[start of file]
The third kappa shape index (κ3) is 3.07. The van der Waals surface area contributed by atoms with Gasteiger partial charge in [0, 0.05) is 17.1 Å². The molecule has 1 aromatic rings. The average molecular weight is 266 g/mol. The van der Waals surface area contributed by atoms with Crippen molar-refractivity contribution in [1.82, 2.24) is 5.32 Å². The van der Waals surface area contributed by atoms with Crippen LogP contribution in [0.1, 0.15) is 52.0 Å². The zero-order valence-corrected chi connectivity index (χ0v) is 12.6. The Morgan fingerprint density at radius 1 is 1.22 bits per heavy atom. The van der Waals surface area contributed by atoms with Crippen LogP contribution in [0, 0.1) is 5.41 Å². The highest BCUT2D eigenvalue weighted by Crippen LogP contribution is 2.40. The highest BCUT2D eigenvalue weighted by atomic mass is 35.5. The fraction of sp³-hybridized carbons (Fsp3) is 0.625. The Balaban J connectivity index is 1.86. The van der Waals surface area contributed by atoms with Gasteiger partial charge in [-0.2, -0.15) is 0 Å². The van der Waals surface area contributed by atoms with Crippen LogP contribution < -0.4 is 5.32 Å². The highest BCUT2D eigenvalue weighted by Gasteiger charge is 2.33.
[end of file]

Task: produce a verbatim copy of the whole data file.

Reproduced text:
The third kappa shape index (κ3) is 3.07. The van der Waals surface area contributed by atoms with Gasteiger partial charge in [0, 0.05) is 17.1 Å². The molecule has 1 aromatic rings. The average molecular weight is 266 g/mol. The van der Waals surface area contributed by atoms with Crippen molar-refractivity contribution in [1.82, 2.24) is 5.32 Å². The van der Waals surface area contributed by atoms with Crippen LogP contribution in [0.1, 0.15) is 52.0 Å². The zero-order valence-corrected chi connectivity index (χ0v) is 12.6. The Morgan fingerprint density at radius 1 is 1.22 bits per heavy atom. The van der Waals surface area contributed by atoms with Crippen LogP contribution in [0, 0.1) is 5.41 Å². The highest BCUT2D eigenvalue weighted by Crippen LogP contribution is 2.40. The highest BCUT2D eigenvalue weighted by atomic mass is 35.5. The fraction of sp³-hybridized carbons (Fsp3) is 0.625. The Balaban J connectivity index is 1.86. The van der Waals surface area contributed by atoms with Gasteiger partial charge in [-0.2, -0.15) is 0 Å². The van der Waals surface area contributed by atoms with Crippen LogP contribution < -0.4 is 5.32 Å². The highest BCUT2D eigenvalue weighted by Gasteiger charge is 2.33.